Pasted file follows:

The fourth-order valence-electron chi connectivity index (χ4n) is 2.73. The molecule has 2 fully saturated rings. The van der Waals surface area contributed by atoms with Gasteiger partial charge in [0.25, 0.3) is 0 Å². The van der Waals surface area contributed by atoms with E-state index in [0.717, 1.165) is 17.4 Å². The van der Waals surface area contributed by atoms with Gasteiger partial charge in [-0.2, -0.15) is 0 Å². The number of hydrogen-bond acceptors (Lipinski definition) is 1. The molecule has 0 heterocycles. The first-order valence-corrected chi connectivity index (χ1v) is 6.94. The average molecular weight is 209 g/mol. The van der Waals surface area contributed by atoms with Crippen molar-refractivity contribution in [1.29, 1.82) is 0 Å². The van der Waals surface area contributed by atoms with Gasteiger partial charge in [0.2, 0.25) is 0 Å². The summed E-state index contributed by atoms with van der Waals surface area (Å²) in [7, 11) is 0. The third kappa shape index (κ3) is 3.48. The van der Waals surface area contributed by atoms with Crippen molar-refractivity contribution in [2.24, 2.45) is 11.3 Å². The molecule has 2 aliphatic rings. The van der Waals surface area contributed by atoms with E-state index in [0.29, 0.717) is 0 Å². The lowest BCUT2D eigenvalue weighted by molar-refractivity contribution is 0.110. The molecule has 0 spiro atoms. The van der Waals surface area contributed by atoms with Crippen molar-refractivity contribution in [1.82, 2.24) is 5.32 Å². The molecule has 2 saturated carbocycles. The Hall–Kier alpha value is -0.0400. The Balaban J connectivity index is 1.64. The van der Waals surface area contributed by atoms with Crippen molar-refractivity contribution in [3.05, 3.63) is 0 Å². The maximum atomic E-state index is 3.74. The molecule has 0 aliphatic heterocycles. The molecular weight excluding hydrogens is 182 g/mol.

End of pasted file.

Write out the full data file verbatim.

The fourth-order valence-electron chi connectivity index (χ4n) is 2.73. The molecule has 2 fully saturated rings. The van der Waals surface area contributed by atoms with Gasteiger partial charge in [0.25, 0.3) is 0 Å². The van der Waals surface area contributed by atoms with E-state index in [0.717, 1.165) is 17.4 Å². The van der Waals surface area contributed by atoms with Gasteiger partial charge in [-0.2, -0.15) is 0 Å². The number of hydrogen-bond acceptors (Lipinski definition) is 1. The molecule has 0 heterocycles. The first-order valence-corrected chi connectivity index (χ1v) is 6.94. The average molecular weight is 209 g/mol. The van der Waals surface area contributed by atoms with Crippen molar-refractivity contribution in [1.29, 1.82) is 0 Å². The van der Waals surface area contributed by atoms with Gasteiger partial charge in [0.2, 0.25) is 0 Å². The summed E-state index contributed by atoms with van der Waals surface area (Å²) in [7, 11) is 0. The third kappa shape index (κ3) is 3.48. The van der Waals surface area contributed by atoms with Crippen molar-refractivity contribution in [2.24, 2.45) is 11.3 Å². The molecule has 2 aliphatic rings. The van der Waals surface area contributed by atoms with E-state index in [0.29, 0.717) is 0 Å². The lowest BCUT2D eigenvalue weighted by molar-refractivity contribution is 0.110. The molecule has 0 spiro atoms. The van der Waals surface area contributed by atoms with Crippen molar-refractivity contribution in [1.82, 2.24) is 5.32 Å². The molecule has 2 saturated carbocycles. The Hall–Kier alpha value is -0.0400. The Balaban J connectivity index is 1.64. The van der Waals surface area contributed by atoms with Crippen molar-refractivity contribution in [3.05, 3.63) is 0 Å². The maximum atomic E-state index is 3.74. The molecule has 0 aliphatic heterocycles. The molecular weight excluding hydrogens is 182 g/mol.